— This event has already taken place —
Collaboration: is it inherently dangerous? A singer’s perspective
Organizer: Rosie Middleton
Wed 09 August 2023, 17.00 – 18.00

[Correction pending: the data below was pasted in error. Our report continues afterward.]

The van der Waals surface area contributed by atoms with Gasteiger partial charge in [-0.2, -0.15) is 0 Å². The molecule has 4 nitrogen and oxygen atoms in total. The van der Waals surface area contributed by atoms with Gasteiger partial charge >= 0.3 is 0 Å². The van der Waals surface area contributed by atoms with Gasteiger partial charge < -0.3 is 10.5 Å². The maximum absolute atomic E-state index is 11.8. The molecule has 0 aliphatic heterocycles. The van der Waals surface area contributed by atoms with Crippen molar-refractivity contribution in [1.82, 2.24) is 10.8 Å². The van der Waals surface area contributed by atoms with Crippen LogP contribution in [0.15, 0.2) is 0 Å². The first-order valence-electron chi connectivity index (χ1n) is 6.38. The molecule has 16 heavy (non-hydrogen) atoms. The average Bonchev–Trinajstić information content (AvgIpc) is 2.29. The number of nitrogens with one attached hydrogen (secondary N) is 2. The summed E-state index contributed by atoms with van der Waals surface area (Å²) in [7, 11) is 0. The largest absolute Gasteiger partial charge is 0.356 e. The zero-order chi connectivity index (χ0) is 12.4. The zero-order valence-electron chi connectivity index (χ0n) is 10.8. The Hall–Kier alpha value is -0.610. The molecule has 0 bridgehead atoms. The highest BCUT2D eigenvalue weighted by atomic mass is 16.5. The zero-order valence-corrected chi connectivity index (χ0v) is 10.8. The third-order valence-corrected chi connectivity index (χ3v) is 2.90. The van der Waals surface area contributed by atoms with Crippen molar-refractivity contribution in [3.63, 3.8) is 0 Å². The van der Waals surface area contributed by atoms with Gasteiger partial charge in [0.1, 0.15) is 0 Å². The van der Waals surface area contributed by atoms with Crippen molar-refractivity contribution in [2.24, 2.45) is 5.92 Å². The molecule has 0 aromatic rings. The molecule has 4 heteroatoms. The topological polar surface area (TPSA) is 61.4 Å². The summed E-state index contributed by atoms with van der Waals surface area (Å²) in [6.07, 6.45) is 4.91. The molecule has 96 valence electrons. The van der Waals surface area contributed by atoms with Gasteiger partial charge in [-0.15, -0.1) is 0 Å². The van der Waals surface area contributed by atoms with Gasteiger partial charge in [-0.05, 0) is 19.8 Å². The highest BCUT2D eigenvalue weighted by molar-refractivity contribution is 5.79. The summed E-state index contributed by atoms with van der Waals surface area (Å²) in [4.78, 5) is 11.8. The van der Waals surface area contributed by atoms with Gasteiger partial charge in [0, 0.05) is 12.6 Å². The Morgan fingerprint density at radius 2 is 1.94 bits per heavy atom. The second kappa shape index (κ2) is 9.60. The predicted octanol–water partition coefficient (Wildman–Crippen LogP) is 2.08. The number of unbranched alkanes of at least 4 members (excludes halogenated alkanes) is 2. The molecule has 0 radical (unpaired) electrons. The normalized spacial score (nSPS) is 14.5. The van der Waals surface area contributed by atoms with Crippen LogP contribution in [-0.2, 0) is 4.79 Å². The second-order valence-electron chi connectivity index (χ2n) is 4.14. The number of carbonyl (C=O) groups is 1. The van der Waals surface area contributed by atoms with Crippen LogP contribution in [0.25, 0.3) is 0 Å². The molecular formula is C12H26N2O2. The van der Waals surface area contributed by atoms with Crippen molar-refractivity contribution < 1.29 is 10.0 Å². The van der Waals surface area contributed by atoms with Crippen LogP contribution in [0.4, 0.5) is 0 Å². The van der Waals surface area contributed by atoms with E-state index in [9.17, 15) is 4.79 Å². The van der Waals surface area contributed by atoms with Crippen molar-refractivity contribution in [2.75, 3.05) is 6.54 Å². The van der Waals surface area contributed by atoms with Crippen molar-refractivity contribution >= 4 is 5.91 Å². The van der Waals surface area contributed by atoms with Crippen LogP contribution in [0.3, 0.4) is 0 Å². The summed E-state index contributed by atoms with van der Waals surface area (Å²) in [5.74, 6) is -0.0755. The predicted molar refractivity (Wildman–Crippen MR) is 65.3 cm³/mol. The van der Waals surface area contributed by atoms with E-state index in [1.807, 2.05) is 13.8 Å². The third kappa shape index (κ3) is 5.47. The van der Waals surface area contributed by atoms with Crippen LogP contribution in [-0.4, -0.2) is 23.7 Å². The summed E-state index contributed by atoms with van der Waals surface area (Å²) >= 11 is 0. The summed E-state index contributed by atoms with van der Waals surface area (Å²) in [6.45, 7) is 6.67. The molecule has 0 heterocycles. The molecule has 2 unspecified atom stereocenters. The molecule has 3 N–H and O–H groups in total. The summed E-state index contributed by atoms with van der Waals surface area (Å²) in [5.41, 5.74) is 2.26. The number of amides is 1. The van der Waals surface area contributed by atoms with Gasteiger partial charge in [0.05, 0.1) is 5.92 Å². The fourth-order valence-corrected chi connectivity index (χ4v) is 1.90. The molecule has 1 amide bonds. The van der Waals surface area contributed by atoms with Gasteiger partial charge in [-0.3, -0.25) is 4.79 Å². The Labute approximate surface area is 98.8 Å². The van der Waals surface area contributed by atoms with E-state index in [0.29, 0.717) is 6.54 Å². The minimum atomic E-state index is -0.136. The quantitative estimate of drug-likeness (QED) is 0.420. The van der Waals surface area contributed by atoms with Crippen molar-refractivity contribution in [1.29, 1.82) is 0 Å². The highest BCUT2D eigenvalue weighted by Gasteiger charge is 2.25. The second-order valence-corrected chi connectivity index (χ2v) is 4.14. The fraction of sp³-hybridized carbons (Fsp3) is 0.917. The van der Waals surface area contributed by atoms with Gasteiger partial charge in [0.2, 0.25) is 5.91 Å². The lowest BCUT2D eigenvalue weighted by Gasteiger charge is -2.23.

Content warning: this presentation contains brief references to self-harm, sexual violence and trauma. Though post #metoo, discussions around ‘consent’ and ‘safety’ in classical music have slowly increased, in practice, hierarchical power structures in singing training and the opera industry combined with onstage sexual and physical violence against women continue to lead to well-documented abuse, and a culture of disempowerment for women. Singers sit at the intersection of classical music and theatre, combining the obedience and unattainable perfectionism of classical training with theatre. Vulnerability onstage is highly prized for female and upper voice singers, who embody a wide range of intense emotions and violence including abuse, murder, grief and explicit sex scenes. However, displaying real, human vulnerability offstage is often received as ‘being difficult’ or unprofessional. In an industry where the jobs are already limited, and currently declining, the fear of not being rehired is high, making it very difficult to give meaningful consent, or be ‘safe’ at work. Drawing on my own experiences in both opera and in new music collaborations, this paper will consider the separation of our onstage and off-stage personas and the physical and psychological risks taken by experimental vocal performers who were trained for the opera industry. I will explore the tension between onstage and off-stage vulnerability, and the point at which performance or creation can become an act of self-harm.